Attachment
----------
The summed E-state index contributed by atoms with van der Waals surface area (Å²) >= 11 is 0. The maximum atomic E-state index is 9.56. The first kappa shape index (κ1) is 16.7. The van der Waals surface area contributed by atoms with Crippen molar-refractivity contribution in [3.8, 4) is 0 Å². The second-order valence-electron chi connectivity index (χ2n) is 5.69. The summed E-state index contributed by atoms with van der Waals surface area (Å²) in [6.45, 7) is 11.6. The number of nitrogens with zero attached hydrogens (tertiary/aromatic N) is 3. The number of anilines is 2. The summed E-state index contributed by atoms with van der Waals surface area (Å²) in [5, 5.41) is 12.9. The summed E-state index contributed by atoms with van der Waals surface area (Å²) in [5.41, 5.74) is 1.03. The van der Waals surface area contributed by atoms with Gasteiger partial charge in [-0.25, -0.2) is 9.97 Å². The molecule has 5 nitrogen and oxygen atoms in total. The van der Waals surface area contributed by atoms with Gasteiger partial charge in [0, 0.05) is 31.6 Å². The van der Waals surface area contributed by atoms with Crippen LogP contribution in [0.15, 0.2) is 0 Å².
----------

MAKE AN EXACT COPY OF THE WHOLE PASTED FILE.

The summed E-state index contributed by atoms with van der Waals surface area (Å²) >= 11 is 0. The maximum atomic E-state index is 9.56. The first kappa shape index (κ1) is 16.7. The van der Waals surface area contributed by atoms with Crippen molar-refractivity contribution in [3.8, 4) is 0 Å². The second-order valence-electron chi connectivity index (χ2n) is 5.69. The summed E-state index contributed by atoms with van der Waals surface area (Å²) in [6.45, 7) is 11.6. The number of nitrogens with zero attached hydrogens (tertiary/aromatic N) is 3. The number of anilines is 2. The summed E-state index contributed by atoms with van der Waals surface area (Å²) in [5, 5.41) is 12.9. The summed E-state index contributed by atoms with van der Waals surface area (Å²) in [5.41, 5.74) is 1.03. The van der Waals surface area contributed by atoms with Gasteiger partial charge in [-0.25, -0.2) is 9.97 Å². The molecule has 5 nitrogen and oxygen atoms in total. The van der Waals surface area contributed by atoms with Gasteiger partial charge in [0, 0.05) is 31.6 Å². The van der Waals surface area contributed by atoms with Crippen LogP contribution in [0.15, 0.2) is 0 Å².